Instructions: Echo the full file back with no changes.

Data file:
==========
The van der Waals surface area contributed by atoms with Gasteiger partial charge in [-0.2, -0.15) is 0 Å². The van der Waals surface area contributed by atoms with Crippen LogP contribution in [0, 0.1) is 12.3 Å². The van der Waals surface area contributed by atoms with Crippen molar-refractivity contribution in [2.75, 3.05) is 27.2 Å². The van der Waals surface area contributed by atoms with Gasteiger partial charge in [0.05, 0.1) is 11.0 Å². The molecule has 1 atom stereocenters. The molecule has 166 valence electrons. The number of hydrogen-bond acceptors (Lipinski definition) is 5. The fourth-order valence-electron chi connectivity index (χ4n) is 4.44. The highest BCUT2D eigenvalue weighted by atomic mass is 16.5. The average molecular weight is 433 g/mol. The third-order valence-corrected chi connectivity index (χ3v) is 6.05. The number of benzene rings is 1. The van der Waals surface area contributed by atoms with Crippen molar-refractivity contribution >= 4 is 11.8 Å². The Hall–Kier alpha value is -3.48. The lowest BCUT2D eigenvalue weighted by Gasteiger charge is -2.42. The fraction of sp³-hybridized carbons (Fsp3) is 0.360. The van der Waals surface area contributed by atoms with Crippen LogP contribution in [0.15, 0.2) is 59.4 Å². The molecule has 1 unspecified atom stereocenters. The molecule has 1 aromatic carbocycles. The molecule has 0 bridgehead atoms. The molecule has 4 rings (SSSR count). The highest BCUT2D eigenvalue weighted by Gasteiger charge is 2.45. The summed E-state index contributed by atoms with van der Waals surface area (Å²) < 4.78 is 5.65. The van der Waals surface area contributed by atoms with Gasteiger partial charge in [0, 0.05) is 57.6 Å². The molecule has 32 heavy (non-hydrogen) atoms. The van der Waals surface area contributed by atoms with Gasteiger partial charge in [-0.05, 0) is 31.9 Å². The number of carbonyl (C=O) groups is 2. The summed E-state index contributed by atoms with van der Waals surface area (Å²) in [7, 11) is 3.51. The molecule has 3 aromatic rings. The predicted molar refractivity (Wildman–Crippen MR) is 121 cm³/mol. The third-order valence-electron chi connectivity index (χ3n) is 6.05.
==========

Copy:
The van der Waals surface area contributed by atoms with Gasteiger partial charge in [-0.2, -0.15) is 0 Å². The van der Waals surface area contributed by atoms with Crippen LogP contribution in [0, 0.1) is 12.3 Å². The van der Waals surface area contributed by atoms with Crippen molar-refractivity contribution in [2.75, 3.05) is 27.2 Å². The van der Waals surface area contributed by atoms with Gasteiger partial charge in [0.05, 0.1) is 11.0 Å². The molecule has 1 atom stereocenters. The molecule has 166 valence electrons. The number of hydrogen-bond acceptors (Lipinski definition) is 5. The fourth-order valence-electron chi connectivity index (χ4n) is 4.44. The highest BCUT2D eigenvalue weighted by atomic mass is 16.5. The average molecular weight is 433 g/mol. The third-order valence-corrected chi connectivity index (χ3v) is 6.05. The number of benzene rings is 1. The van der Waals surface area contributed by atoms with Crippen molar-refractivity contribution >= 4 is 11.8 Å². The Hall–Kier alpha value is -3.48. The lowest BCUT2D eigenvalue weighted by Gasteiger charge is -2.42. The fraction of sp³-hybridized carbons (Fsp3) is 0.360. The van der Waals surface area contributed by atoms with Crippen LogP contribution in [0.15, 0.2) is 59.4 Å². The molecule has 1 unspecified atom stereocenters. The molecule has 1 aromatic carbocycles. The molecule has 0 bridgehead atoms. The molecule has 4 rings (SSSR count). The highest BCUT2D eigenvalue weighted by Gasteiger charge is 2.45. The summed E-state index contributed by atoms with van der Waals surface area (Å²) < 4.78 is 5.65. The van der Waals surface area contributed by atoms with Gasteiger partial charge in [0, 0.05) is 57.6 Å². The molecule has 32 heavy (non-hydrogen) atoms. The van der Waals surface area contributed by atoms with Gasteiger partial charge in [-0.05, 0) is 31.9 Å². The number of carbonyl (C=O) groups is 2. The summed E-state index contributed by atoms with van der Waals surface area (Å²) in [7, 11) is 3.51. The molecule has 3 aromatic rings. The predicted molar refractivity (Wildman–Crippen MR) is 121 cm³/mol. The third-order valence-electron chi connectivity index (χ3n) is 6.05.